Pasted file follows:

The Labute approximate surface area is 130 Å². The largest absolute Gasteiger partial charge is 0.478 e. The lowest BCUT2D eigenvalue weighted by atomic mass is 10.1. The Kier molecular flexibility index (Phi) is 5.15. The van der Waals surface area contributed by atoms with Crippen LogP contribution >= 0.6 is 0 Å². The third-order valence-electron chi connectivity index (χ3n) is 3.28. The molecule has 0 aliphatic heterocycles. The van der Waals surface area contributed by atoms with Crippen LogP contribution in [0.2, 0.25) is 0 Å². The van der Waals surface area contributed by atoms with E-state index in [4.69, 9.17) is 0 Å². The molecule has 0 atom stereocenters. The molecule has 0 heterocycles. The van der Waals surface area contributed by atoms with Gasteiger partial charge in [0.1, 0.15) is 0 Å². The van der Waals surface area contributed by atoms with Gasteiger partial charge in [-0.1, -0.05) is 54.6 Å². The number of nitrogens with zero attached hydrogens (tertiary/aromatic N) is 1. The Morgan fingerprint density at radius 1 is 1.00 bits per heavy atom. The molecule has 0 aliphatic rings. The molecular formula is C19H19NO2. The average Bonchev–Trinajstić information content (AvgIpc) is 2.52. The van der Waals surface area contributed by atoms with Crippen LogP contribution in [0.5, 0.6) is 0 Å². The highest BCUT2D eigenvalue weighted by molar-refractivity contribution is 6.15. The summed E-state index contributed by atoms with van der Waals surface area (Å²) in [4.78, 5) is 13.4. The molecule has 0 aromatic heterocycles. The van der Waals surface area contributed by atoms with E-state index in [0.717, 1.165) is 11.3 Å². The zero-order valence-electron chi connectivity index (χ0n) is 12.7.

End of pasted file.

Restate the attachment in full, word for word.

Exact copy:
The Labute approximate surface area is 130 Å². The largest absolute Gasteiger partial charge is 0.478 e. The lowest BCUT2D eigenvalue weighted by atomic mass is 10.1. The Kier molecular flexibility index (Phi) is 5.15. The van der Waals surface area contributed by atoms with Crippen LogP contribution >= 0.6 is 0 Å². The third-order valence-electron chi connectivity index (χ3n) is 3.28. The molecule has 0 aliphatic heterocycles. The van der Waals surface area contributed by atoms with Crippen LogP contribution in [0.2, 0.25) is 0 Å². The van der Waals surface area contributed by atoms with E-state index in [4.69, 9.17) is 0 Å². The molecule has 0 atom stereocenters. The molecule has 0 heterocycles. The van der Waals surface area contributed by atoms with Gasteiger partial charge in [0.1, 0.15) is 0 Å². The van der Waals surface area contributed by atoms with Gasteiger partial charge in [-0.1, -0.05) is 54.6 Å². The number of nitrogens with zero attached hydrogens (tertiary/aromatic N) is 1. The Morgan fingerprint density at radius 1 is 1.00 bits per heavy atom. The molecule has 0 aliphatic rings. The molecular formula is C19H19NO2. The average Bonchev–Trinajstić information content (AvgIpc) is 2.52. The van der Waals surface area contributed by atoms with Crippen LogP contribution in [0.5, 0.6) is 0 Å². The highest BCUT2D eigenvalue weighted by molar-refractivity contribution is 6.15. The summed E-state index contributed by atoms with van der Waals surface area (Å²) in [4.78, 5) is 13.4. The molecule has 0 aromatic heterocycles. The van der Waals surface area contributed by atoms with E-state index in [0.717, 1.165) is 11.3 Å². The zero-order valence-electron chi connectivity index (χ0n) is 12.7.